New Mac advice- now or wait

Hey guys.
An interesting time to be looking at Macs. Here is the challenge:
I am in need of a machine to work with video editing. I have outgrown my entry level Macbook when it comes to working with video.
I can probably push the budget up to $1500.
The i7 Macbook mini with 16GB ram looks like a very good option.

Bearing in mind that I am working with video already, (i’d love for anyone interested to look at my stuff on youtube. But this is not the reason for the post. Check out my flight logs at the cahnnel called Mountain Mode), I dont know how long I can keep doing this on the macbook. So:

  • Do I hang in there and see the Apple silicon options later this year? Do we think there will be a Mac mini option?
  • Does anyone have a sense of what Apple Silicon is going to do to price?
  • Would the i7 current Mac mini handle 4K well?

My biggest tension is wanting the stronger machine now, but also thinking it makes sense to wait for Apple silicon.

Or hey, any other advice in the $1500 range for what I need?

I generally don’t recommend buying the 1st-gen of any Apple hardware. Especially so when it will also involve months of teething pains after launch of new silicon - to both the OS and apps, many of them running in emulation.

What is a ‘MacBook mini’ - the MacBook Air?

The MBA might not be the go-to machine for video editing but if the MBP is out of budget you can certainly use it.

Looking at the pricing strategy for the iPad - iPad Pro, and iPhone - iPhone Max I would assume that new ASi macbooks would be priced about $100-200 higher than current entry levels.

My chrystal ball prediction for the lineup pricing: ASi macbook Air at 1099, macbook at 1299 (dropping the “pro” name) and mac mini at 999. And we’ll all be very happy to pay for the new shiny toys :slight_smile:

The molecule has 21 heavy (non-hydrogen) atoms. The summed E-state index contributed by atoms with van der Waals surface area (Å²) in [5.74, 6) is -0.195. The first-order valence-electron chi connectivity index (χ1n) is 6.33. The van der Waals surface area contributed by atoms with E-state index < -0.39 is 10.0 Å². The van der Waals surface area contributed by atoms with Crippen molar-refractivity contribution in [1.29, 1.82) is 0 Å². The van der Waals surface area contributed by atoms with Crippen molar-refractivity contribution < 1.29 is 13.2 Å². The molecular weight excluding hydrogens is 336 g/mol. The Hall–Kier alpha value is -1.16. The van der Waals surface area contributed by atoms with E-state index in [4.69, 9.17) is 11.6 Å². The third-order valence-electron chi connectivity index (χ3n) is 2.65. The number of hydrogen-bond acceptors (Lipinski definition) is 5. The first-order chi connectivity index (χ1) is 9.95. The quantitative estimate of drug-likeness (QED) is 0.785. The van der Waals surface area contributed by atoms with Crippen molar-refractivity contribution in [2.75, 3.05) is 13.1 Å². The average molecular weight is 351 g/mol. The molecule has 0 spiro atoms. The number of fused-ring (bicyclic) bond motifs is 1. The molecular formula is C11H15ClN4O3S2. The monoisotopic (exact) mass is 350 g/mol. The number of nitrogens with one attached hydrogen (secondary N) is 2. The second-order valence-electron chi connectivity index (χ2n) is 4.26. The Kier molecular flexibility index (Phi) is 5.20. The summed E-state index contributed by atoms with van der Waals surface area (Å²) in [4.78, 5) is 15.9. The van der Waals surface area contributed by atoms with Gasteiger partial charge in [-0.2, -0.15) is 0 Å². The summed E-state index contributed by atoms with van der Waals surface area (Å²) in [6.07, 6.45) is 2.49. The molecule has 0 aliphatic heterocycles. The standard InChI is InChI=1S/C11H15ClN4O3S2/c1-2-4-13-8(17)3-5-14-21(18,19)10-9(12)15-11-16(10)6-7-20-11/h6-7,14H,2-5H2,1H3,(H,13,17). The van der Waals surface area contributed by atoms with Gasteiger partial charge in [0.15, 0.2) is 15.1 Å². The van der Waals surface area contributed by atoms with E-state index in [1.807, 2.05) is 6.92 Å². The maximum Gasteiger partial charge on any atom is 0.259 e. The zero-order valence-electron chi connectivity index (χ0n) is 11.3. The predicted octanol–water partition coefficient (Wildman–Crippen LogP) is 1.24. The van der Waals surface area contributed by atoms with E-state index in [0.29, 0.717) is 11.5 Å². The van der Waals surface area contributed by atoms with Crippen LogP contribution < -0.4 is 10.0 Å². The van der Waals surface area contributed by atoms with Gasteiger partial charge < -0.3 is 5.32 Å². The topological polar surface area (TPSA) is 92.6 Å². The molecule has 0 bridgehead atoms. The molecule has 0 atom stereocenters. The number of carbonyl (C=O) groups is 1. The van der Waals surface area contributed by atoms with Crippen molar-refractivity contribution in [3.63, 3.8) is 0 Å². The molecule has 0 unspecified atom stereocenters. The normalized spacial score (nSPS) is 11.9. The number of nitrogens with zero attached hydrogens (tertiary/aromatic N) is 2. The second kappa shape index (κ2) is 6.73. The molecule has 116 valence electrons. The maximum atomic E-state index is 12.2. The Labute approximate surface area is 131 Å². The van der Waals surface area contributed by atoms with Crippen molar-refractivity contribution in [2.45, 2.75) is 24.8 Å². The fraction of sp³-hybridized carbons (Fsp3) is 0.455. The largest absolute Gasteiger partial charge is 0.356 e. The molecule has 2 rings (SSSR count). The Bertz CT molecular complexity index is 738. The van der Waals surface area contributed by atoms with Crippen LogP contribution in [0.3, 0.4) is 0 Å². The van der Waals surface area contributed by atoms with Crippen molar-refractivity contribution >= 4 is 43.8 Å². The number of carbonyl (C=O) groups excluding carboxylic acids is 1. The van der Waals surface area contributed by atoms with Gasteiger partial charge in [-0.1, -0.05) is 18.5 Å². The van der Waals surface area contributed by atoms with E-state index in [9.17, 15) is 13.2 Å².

They’ll re-introduce the Pro again in a year or so with a $300 price hike to fill up an entry level gap (where there is none)

I think you should look at how long you would want to use the device.
The support for Intel will run out eventually on all current models, probably within the next 3-4 years or so. You would then probably get security updates, but the platform will move on.

I myself can’t wait for the new ASi devices to drop, with >10 years experience on the architecture through the iPad and iPhone I think we’re in for a surprise! I’d REALLY love a Macbook with iPad like battery life, and that does not run hot all the time.
If that;s the only benefit I’ll already be extremely happy.

Actually, some rumors from known leakers suggest that the low-end Macbook will start lower, at approximately $799.

Komiya has already accurately noted launch dates or windows for a number of products including the recently announced iMac, and has predicted announcements this week of AirPods Studio, HomePod 2 and HomePod Mini - so we’ll see if that ends up being accurate.

He says that the Apple Silicon Macs will be unveiled late October, alongside a new iPad Pro and Apple TV 4K.

that would be very nice indeed!

Buy the computer on offer today, at the price you feel comfortable paying. Waiting for what might be on offer at some unspecified future time means losing the benefits you can gain today.


Arg. I’m sorry. I think autocorrect extended that for me. I meant the Mac mini!

Thanks. Its hard to weigh up what might be in the months ahead, vs what I could get done right now on some solid, tried and tested hardware.

My CPU/GPU knowledge isnt very good. Does anyone have a sense of how well a Mac mini with the Core i7 and 16 GB ram would do with 4k video?

The current Mac mini is a nice machine. It just got refreshed in March (a small storage bump over the 2018 model) but will remain a solid machine for years to come. (I suspect that once Apple skims the majority of Apple Silicon sales over the next 1.5 years they’ll get around to marketing a bargain Mac Mini with an AS chip. But I wouldn’t expect to see it any time soon.)

If you intend to render a lot of video production it might be a slog because the mini uses unimpressive integrated graphics. If you have the time it’ll probably be fine, especially for student assignments. You can get a feel for what the mini does by Googling for video production posts on the 2018 mini, like these: